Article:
Rather than cleaning house, the new president believes he can sweep Iran’s atrocities under the Persian rug by introducing UN resolutions that condemn violence and extremism. Iran’s WAVE resolution may have made a splash at the UN, but messages of intolerance and violence continue to trickle down from the top.

Behind Iran’s smiling façade, President Rouhani and Ayatollah Khamenei continue to preach hatred and provoke hostility. Ayatollah Khamenei recently appeared on state television and delegitimized Israel using disgusting profanity that doesn’t bear repeating.

The ink is barely dry on the interim nuclear agreement and Iran is already showing its true colors. This is a regime that crosses red lines, produces yellow cake, and beats its citizens black and blue. Meanwhile, some in the international community are willing to serve Iran its yellow cake on a silver platter. Permitting Iran to keep its enrichment capabilities today means that Iran will retain the ability to breakout and build a nuclear bomb tomorrow.

Violence is encoded in the Iranian regime’s DNA. It doesn’t take a crime scene investigator to see Iran’s fingerprints on the violence erupting in parts of the Middle East.

In the Gaza Strip, Iran backs the Hamas terrorist organization that uses Palestinian schools, hospitals and mosques to launch rockets at Israeli citizens. We are barely three weeks into the new year and Hamas has already launched 17 rockets at Israel – attacks that have closed schools and kept tens of thousands of children in Southern Israel at home.

The international community has yet to find the time to utter even a single condemnation of these attacks – attacks that could derail the peace process. It has also yet to condemn Hamas for deliberately exploiting children. Schools in Gaza have become the training ground for the next generation of terrorists. Last week, Hamas graduated 13,000 students from paramilitary camps geared at training children to fight Israel.

In Lebanon, Iran has helped Hezbollah hijack the Lebanese state and transform it into an outpost for terror. For years, Hezbollah insisted it needed a private army to defend Lebanon against Israel. Today, that army has sent 2,000 fighters to butcher the Syrian people and shoot rockets into Israel.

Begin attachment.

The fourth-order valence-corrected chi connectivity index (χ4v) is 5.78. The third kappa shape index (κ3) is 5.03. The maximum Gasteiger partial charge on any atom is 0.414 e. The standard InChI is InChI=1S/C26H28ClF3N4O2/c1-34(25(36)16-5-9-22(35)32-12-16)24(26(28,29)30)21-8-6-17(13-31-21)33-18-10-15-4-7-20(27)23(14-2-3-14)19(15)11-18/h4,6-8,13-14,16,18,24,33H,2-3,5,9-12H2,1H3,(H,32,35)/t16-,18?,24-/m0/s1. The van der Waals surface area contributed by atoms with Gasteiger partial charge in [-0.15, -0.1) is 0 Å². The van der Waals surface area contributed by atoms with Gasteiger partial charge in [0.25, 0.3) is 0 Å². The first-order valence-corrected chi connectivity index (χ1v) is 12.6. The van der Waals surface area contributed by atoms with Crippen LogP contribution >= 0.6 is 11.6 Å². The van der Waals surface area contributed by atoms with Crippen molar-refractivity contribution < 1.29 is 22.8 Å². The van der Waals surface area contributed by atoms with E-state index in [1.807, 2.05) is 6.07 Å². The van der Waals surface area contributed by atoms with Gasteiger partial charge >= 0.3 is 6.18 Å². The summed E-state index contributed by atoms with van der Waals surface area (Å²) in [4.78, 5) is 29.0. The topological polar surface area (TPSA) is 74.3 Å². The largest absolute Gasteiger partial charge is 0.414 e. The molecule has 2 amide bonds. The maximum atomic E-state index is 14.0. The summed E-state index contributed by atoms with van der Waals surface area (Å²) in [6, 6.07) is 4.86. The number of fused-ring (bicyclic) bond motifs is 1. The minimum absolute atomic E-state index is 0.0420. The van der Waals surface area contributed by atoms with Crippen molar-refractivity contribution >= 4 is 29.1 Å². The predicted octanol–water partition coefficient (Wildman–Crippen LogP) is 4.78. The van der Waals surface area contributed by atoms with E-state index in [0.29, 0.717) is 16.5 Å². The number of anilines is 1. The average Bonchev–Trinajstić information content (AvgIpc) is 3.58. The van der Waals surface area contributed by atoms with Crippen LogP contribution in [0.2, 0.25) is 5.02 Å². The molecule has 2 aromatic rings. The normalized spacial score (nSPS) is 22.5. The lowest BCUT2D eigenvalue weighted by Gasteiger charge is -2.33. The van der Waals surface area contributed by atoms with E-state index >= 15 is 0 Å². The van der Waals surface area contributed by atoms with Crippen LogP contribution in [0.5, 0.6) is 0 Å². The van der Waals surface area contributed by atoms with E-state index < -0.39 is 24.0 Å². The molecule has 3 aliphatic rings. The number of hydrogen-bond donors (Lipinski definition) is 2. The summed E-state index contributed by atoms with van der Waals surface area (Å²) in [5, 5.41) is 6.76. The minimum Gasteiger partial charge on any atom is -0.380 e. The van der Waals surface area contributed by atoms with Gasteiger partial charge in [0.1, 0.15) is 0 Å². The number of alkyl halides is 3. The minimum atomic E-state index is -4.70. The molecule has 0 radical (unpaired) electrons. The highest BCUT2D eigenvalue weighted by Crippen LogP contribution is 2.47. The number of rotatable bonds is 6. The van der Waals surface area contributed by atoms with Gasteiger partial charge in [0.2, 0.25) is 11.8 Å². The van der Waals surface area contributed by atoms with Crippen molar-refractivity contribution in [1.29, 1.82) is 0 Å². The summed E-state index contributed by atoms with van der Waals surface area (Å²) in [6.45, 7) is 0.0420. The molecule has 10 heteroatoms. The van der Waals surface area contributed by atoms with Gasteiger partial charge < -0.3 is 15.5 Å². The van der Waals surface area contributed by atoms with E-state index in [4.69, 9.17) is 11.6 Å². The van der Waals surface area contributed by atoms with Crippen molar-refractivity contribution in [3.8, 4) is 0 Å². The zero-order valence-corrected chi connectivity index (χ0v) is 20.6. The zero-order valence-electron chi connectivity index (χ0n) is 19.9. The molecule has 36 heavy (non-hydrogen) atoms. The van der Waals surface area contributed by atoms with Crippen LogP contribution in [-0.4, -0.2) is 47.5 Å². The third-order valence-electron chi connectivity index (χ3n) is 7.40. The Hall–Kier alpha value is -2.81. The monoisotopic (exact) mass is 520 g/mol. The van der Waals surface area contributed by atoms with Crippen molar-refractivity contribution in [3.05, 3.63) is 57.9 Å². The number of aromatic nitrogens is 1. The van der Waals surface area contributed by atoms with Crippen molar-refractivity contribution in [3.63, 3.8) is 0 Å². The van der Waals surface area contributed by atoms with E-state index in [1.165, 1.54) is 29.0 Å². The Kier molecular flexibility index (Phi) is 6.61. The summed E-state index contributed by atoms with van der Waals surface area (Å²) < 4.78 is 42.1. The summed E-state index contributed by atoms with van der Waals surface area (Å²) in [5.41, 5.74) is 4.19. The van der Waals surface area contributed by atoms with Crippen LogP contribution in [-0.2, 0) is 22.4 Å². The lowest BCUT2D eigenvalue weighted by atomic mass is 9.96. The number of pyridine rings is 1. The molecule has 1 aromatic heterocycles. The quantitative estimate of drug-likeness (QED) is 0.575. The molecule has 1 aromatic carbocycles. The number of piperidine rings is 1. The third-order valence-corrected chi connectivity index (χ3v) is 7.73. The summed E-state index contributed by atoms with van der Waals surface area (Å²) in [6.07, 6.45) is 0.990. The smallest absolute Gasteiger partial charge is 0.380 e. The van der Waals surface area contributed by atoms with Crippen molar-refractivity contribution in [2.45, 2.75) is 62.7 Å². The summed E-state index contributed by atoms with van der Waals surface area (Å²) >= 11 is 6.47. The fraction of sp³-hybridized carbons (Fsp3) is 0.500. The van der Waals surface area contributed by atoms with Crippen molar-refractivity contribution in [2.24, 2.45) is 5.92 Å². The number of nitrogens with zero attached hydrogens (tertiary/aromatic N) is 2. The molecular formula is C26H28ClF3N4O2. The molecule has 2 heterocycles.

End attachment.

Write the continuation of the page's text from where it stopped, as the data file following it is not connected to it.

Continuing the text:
Hezbollah has positioned 60,000 missiles and rockets in the heart of Southern Lebanon’s civilian population. General Hajizadeh, a senior commander in Iran's Revolutionary Guards recently boasted that Hezbollah has improved its missile capabilities and can now “hit and destroy any target” in Israel.

Hezbollah intentionally hides these missiles in the basements of homes, in the playgrounds of schools, and in the back rooms of hospitals. In doing so, Hezbollah is committing a double war crime - first by using Lebanese civilians as human shields and second by targeting Israeli citizens.

The Government of Lebanon cannot continue to ignore what is happening in Southern Lebanon and it can no longer ignore its international obligations under resolution 1701. Throughout December, armed terrorists fired shots across the Blue Line into northern Israel. In one incident, a member of the Lebanese Armed Forces shot Israeli, Shlomi Cohen, in a ruthless and unprovoked attack.

It is time for this Council to hold accountable all those that arm, train and harbor terrorists. It is time to speak out against those who callously disregard human life. As we have seen in Syria, the failure to do so has disastrous consequences.

The war in Syria is approaching its fourth year and the death toll continues to climb. The Syrian government has resorted to new depths of brutality by dropping “barrel bombs” packed with explosives, nails and other shrapnel on markets and hospitals. In just a few days, more than 700 people were killed and over 3,000 were injured.

The State of Israel and the Jewish people are deeply troubled by the suffering of the Syrian people and are reaching out to help them. While some in the region are aiding the murderous Assad regime, Israel is providing medical aid.

Sunnis, Alawites and Shiites are running to Israel – the so-called “enemy” because they know that Israel will treat anyone without prejudice and regardless of ethnicity, religion or gender. And we will continue to lend humanitarian assistance to the victims with open arms and an open heart.

Today, the Middle East stands at a critical juncture. There are two roads before us. The first is the future offered by Iran and Syria - a future of more extremism and greater violence. And the second is the road towards equality, reform and stability.

Study after study has shown the clear connection between advancing peace and advancing equal rights. When a woman receives an education, her children are healthier and more likely to get an education. And when a woman generates her own income she reinvests 90% in her family and community. But women can only help drive a nation’s economy if they are allowed into the driver’s seat.

As we begin this new year, the international community must call upon Arab leaders to choose the path of progress and abandon the road of repression. Tell them that tyranny will fail; tell them peace is built on tolerance; and tell them that every man and every woman is entitled to equal rights and equal opportunities.

As Winston Churchill said: “All the great things are simple, and many can be expressed in a single word: freedom... honor...hope.” The international community must stand on the side of human rights and human dignity. You must speak up and speak out so that the people of the Middle East can finally enjoy freedom, honor and hope.

Thank you, Mr. President.